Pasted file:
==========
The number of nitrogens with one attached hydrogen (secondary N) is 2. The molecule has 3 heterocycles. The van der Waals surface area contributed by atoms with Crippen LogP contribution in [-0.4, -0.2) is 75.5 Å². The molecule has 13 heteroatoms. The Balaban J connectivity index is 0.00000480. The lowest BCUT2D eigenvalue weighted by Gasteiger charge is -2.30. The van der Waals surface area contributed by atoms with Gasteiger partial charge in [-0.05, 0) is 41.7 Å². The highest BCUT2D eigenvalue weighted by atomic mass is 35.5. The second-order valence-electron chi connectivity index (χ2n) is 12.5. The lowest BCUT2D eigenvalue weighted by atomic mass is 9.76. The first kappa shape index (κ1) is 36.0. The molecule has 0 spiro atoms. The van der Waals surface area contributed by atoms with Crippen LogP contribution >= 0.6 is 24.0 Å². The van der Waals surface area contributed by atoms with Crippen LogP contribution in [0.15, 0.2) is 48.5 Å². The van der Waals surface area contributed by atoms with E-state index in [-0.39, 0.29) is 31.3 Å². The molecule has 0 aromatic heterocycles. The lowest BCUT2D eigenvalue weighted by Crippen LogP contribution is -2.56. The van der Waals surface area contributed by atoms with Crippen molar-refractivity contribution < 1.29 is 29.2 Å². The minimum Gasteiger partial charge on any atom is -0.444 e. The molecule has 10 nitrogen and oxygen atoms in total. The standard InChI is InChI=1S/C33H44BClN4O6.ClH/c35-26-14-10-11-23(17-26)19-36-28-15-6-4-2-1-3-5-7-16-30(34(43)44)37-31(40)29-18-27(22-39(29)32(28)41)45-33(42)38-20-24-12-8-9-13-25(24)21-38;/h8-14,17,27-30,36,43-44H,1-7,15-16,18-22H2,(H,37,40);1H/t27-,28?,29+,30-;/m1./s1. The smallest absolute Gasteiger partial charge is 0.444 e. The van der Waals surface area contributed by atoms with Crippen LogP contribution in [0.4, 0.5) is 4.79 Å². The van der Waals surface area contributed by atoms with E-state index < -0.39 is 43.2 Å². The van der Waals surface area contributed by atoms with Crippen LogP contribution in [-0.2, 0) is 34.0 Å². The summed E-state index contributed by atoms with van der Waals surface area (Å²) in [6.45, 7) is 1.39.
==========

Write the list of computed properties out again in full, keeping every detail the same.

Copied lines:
The number of nitrogens with one attached hydrogen (secondary N) is 2. The molecule has 3 heterocycles. The van der Waals surface area contributed by atoms with Crippen LogP contribution in [-0.4, -0.2) is 75.5 Å². The molecule has 13 heteroatoms. The Balaban J connectivity index is 0.00000480. The lowest BCUT2D eigenvalue weighted by Gasteiger charge is -2.30. The van der Waals surface area contributed by atoms with Gasteiger partial charge in [-0.05, 0) is 41.7 Å². The highest BCUT2D eigenvalue weighted by atomic mass is 35.5. The second-order valence-electron chi connectivity index (χ2n) is 12.5. The lowest BCUT2D eigenvalue weighted by atomic mass is 9.76. The first kappa shape index (κ1) is 36.0. The molecule has 0 spiro atoms. The van der Waals surface area contributed by atoms with Crippen LogP contribution >= 0.6 is 24.0 Å². The van der Waals surface area contributed by atoms with Crippen LogP contribution in [0.15, 0.2) is 48.5 Å². The van der Waals surface area contributed by atoms with E-state index in [-0.39, 0.29) is 31.3 Å². The molecule has 0 aromatic heterocycles. The lowest BCUT2D eigenvalue weighted by Crippen LogP contribution is -2.56. The van der Waals surface area contributed by atoms with Crippen molar-refractivity contribution < 1.29 is 29.2 Å². The minimum Gasteiger partial charge on any atom is -0.444 e. The molecule has 10 nitrogen and oxygen atoms in total. The standard InChI is InChI=1S/C33H44BClN4O6.ClH/c35-26-14-10-11-23(17-26)19-36-28-15-6-4-2-1-3-5-7-16-30(34(43)44)37-31(40)29-18-27(22-39(29)32(28)41)45-33(42)38-20-24-12-8-9-13-25(24)21-38;/h8-14,17,27-30,36,43-44H,1-7,15-16,18-22H2,(H,37,40);1H/t27-,28?,29+,30-;/m1./s1. The smallest absolute Gasteiger partial charge is 0.444 e. The van der Waals surface area contributed by atoms with Crippen LogP contribution in [0.4, 0.5) is 4.79 Å². The van der Waals surface area contributed by atoms with E-state index < -0.39 is 43.2 Å². The van der Waals surface area contributed by atoms with Crippen LogP contribution in [-0.2, 0) is 34.0 Å². The summed E-state index contributed by atoms with van der Waals surface area (Å²) in [6.45, 7) is 1.39.